small business entities. A full assessment of the potential
economic impact, as required by Section 605(b) of the Regulatory
Flexibility Act of 1980 (Pub. L. 96-354, 5 U.S.C. § 605(b))
will be made, if applicable, at the final rulemaking stage.
FEDERAL COMMUNICATIONS COMMISSION
William F. Caton
1. The authority citation for Part 1 continues to read
AUTHORITY: 47 U.S.C. 154, 303, 503(b)(5); 5 U.S.C. 552;
21 U.S.C. 853a, unless otherwise noted.
2. Section 1.80 is amended by adding a note to read as
§1.80 Forfeiture proceedings.
* * * * *
(b) * * *
(4) * * *
I. BASE AMOUNTS FOR SECTION 503 FORFEITURES
Misrepresentation/lack of 80% 20,000 80,000 8,000
Construction and/or operation 80% 20,000 80,000 8,000
without an instrument of
authorization for the service
Unauthorized substantial 80% 20,000 80,000 8,000
transfer of control
% of BC/CABLE CC OTHER
VIOLATION Stat. Max. $25,000 $100,000 $10,000
Violations of rules relating to 80% 20,000 80,000 8,000
distress & safety frequencies
False distress communications 80% 20,000 80,000 8,000
Alien ownership violation 80% 20,000 80,000 8,000
Failure to permit inspection 75% 18,750 75,000 7,500
Violation of operator 75% n.a. 75,000 7,500
Violation of pay-per-call 75% n.a. 75,000 7,500
Unauthorized conversion of long 75% n.a. 75,000 n.a.
distance telephone service
Malicious interference 70% 17,500 70,000 7,000
Importation or marketing of 70% n.a. 70,000 7,000
Exceeding authorized antenna 60% 15,000 60,000 6,000
Transmission of indecent/ 50% 12,500 n.a. 5,000
Violation of political rules: 50% 12,500 n.a. n.a.
reasonable access, lowest unit
charge, equal opportunities
Fraud by wire, radio or 50% 12,500 50,000 5,000
Exceeding power limits 40% 10,000 40,000 4,000
No licensed operator on duty 40% 10,000 n.a. 4,000
% of BC/CABLE CC OTHER
VIOLATION Stat. Max. $25,000 $100,000 $10,000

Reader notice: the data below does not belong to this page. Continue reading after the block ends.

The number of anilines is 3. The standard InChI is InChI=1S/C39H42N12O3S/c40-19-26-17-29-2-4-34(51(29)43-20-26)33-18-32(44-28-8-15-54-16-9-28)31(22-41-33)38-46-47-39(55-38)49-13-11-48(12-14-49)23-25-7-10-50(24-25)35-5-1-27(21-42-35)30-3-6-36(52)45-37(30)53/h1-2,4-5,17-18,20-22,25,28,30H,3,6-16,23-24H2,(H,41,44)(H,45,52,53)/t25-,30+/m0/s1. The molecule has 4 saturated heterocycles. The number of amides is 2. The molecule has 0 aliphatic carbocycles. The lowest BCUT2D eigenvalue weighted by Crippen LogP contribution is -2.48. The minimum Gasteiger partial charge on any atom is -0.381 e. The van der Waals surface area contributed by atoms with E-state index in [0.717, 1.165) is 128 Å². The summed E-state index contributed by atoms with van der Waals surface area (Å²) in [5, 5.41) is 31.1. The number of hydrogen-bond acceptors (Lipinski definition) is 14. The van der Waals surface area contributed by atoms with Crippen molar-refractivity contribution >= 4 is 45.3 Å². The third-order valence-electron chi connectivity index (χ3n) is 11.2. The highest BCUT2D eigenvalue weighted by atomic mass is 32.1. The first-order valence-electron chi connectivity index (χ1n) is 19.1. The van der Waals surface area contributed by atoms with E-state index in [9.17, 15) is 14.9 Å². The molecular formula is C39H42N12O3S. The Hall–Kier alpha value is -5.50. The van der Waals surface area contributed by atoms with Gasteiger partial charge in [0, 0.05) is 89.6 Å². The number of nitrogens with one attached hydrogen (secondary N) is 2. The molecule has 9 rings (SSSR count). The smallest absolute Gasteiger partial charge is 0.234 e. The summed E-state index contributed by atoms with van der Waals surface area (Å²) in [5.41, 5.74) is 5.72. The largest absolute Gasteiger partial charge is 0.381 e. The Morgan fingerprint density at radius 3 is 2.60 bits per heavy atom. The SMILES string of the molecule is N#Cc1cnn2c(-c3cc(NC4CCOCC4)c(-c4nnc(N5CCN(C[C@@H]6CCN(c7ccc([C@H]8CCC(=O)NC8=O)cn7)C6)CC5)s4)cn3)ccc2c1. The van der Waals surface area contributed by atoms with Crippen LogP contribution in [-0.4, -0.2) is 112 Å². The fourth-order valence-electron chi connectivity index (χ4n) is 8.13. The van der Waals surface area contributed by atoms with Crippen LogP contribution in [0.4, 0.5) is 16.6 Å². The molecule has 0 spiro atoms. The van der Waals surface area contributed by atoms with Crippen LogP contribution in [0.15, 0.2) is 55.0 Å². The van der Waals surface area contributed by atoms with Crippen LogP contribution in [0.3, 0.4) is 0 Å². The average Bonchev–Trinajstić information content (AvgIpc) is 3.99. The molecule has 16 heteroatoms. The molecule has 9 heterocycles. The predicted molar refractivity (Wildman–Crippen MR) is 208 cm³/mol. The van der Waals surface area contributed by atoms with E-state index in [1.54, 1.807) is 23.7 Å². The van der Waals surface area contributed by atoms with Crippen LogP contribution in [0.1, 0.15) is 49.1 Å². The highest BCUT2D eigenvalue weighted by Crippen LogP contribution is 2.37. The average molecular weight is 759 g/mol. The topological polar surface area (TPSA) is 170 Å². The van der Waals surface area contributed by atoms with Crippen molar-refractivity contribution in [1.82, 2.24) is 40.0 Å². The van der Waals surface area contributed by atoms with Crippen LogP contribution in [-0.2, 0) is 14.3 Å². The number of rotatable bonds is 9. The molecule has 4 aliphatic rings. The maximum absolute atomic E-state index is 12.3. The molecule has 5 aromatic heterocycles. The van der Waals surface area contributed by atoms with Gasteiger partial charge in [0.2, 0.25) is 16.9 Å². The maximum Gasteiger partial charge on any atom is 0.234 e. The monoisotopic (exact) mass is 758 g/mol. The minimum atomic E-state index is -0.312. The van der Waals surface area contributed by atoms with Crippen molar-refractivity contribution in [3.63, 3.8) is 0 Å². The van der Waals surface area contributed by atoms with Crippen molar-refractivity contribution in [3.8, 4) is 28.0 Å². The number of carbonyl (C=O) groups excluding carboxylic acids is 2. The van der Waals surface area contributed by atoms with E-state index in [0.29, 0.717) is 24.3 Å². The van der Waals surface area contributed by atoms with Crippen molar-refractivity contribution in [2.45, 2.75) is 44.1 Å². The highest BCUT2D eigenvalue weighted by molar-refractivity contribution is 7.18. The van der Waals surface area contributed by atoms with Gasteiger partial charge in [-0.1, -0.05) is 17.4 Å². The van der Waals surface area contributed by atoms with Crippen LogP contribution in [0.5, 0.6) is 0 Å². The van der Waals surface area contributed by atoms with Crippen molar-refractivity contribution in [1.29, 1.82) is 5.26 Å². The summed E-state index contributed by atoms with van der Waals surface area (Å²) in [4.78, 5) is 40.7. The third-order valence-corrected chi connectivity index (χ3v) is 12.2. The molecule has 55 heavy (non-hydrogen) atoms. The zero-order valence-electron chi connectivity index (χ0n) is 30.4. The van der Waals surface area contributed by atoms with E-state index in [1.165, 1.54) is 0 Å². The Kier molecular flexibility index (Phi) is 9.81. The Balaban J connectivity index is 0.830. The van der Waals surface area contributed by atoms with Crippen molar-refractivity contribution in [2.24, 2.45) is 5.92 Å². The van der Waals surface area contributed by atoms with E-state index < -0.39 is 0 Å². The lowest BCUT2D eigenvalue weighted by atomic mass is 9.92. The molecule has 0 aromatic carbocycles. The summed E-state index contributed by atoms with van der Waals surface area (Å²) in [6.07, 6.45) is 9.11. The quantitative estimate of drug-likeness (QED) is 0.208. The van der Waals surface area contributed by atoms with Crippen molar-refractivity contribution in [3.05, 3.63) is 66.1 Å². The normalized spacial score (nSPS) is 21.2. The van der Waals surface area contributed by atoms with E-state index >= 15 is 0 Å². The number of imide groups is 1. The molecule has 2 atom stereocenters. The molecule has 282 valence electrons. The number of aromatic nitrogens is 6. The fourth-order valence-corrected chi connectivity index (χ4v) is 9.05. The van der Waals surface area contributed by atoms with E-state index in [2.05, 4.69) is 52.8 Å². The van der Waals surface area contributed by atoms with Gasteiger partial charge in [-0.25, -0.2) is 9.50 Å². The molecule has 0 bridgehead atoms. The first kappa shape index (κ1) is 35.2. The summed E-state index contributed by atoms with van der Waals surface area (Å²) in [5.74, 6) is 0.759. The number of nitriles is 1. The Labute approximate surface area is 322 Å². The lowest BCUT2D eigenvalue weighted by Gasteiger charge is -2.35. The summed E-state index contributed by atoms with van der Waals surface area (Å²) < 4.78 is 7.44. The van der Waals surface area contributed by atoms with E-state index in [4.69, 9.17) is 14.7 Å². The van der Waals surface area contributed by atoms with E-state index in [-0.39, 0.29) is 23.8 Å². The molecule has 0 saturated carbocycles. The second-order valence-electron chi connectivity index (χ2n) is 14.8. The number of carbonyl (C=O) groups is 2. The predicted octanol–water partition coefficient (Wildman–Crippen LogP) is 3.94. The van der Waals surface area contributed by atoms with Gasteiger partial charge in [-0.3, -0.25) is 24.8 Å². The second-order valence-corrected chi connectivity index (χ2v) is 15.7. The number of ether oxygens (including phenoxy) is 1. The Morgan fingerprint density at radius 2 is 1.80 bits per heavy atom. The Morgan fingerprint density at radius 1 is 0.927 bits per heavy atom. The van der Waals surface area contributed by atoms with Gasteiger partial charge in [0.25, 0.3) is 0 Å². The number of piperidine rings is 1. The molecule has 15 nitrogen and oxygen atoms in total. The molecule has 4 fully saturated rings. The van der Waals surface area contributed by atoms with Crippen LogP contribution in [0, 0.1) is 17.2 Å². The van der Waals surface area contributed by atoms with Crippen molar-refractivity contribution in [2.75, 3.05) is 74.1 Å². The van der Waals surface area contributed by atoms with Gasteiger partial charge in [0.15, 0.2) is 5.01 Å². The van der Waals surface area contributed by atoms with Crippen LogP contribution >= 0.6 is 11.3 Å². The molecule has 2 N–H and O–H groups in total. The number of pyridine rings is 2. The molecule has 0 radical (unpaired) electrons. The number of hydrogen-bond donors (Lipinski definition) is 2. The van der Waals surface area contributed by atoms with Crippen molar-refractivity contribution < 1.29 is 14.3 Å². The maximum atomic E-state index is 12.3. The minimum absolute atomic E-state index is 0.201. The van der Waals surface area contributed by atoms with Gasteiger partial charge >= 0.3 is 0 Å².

Failure to maintain directional 40% 10,000 n.a. n.a.
pattern within prescribed
Failure to respond to 40% 10,000 40,000 4,000
Unauthorized emissions 40% 10,000 40,000 4,000
Using unauthorized frequency 40% 10,000 40,000 4,000
EBS equipment not installed 40% 10,000 n.a. n.a.
Violation of children's 40% 10,000 n.a. n.a.
or programming requirements
Violation of main studio rule 40% 10,000 n.a. n.a.
Violation of broadcast hoax 40% 10,000 n.a. n.a.
Failure to engage in required 40% 10,000 40,000 4,000
AM tower fencing 40% 10,000 n.a. n.a.
Failure to comply with varies 8,000 8,000 8,000
prescribed lighting & marking
Violation of public file rules 20% 5,000 20,000 n.a.
Unauthorized discontinuance 20% 5,000 20,000 2,000
Use of unauthorized equipment 20% 5,000 20,000 2,000
Construction or operation at 20% 5,000 20,000 2,000
% of BC/CABLE CC OTHER
VIOLATION Stat. Max $25,000 $100,000 $10,000
Violation of transmitter 20% 5,000 20,000 2,000
control and metering
Failure to file required 20% 5,000 20,000 2,000
forms or information
Violation of sponsorship ID 20% 5,000 n.a. n.a
Violation of requirements 20% 5,000 n.a. n.a
pertaining to broadcasting of
lotteries or contests
Broadcasting telephone 20% 5,000 n.a. n.a.
conversations without authorization
Failure to make required 10% 2,500 10,000 1,000
measurements or conduct
Violation of enhanced 10% 2,500 n.a. n.a.
Failure to provide station ID 5% 1,250 5,000 500
Unauthorized pro forma 5% 1,250 5,000 500
transfer of control
Failure to maintain 5% 1,250 5,000 500
Miscellaneous minor violations 2.5% 625 2,500
Upward Adjustment Criteria